Each year, the percentage of an age group who obtain a higher education qualification is calculated using statistics on the qualifications awarded and population data for that year. This LOLF indicator is obtained by calculating, for each age, the ratio of the number of people of that age who hold higher education qualifications to the population of that age, and then calculating the sum of these percentages for each age.

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19 level of education among the general population and among young people

This page has been updated. Read 20. level of education among the general population and among young people in Higher education & research in France, facts and figures 10th edition - June 2017

In France, young people are more likely to hold a higher education qualification than older people and than young people living in other OECD countries. In the early 2010s, 43% of young people leaving initial education held a higher education qualification.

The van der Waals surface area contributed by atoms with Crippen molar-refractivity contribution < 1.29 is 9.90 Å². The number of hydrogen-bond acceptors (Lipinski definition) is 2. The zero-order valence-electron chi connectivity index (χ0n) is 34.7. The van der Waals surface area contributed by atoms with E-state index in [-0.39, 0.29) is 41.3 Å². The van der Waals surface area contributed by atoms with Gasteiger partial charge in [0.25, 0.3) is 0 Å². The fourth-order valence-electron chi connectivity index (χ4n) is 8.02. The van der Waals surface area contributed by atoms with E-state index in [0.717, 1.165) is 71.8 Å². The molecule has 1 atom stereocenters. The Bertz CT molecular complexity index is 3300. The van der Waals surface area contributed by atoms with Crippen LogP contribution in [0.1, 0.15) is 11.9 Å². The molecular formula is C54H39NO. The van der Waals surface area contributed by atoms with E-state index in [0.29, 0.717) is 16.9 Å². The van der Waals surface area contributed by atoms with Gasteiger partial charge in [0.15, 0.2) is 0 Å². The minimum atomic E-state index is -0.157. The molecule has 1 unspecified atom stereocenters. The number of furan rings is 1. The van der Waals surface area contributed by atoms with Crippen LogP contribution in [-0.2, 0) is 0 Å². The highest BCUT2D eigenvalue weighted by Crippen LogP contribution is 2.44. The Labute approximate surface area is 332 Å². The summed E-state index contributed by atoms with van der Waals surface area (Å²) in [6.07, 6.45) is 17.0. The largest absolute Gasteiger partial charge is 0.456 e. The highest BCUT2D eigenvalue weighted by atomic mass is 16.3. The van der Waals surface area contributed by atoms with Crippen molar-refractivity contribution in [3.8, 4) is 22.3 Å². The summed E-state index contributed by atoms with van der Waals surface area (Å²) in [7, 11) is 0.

Several indicators can be used to measure the proportion of young people with a higher education qualification, compare this with other countries, analyse recent changes and identify the effects of the latest reforms.

In 2013, 44% of young people aged between 25 and 29 held a higher education qualification (chart 19.01). 28% held a qualification from a long-term course, such as a Bachelor’s degree or higher qualification, while 16% held a vocational qualification from a shorter course, such as a higher technical certificate (Brevet de technicien supérieur – BTS), university technology diploma (Diplôme universitaire de technologie – DUT) or paramedical or social care qualification. This proportion is very similar to that for people aged 30-34 and 35-39, but is significantly higher than that for older people. This reflects the more general increase in the level of education of generations observed in higher education through to the mid-1990s.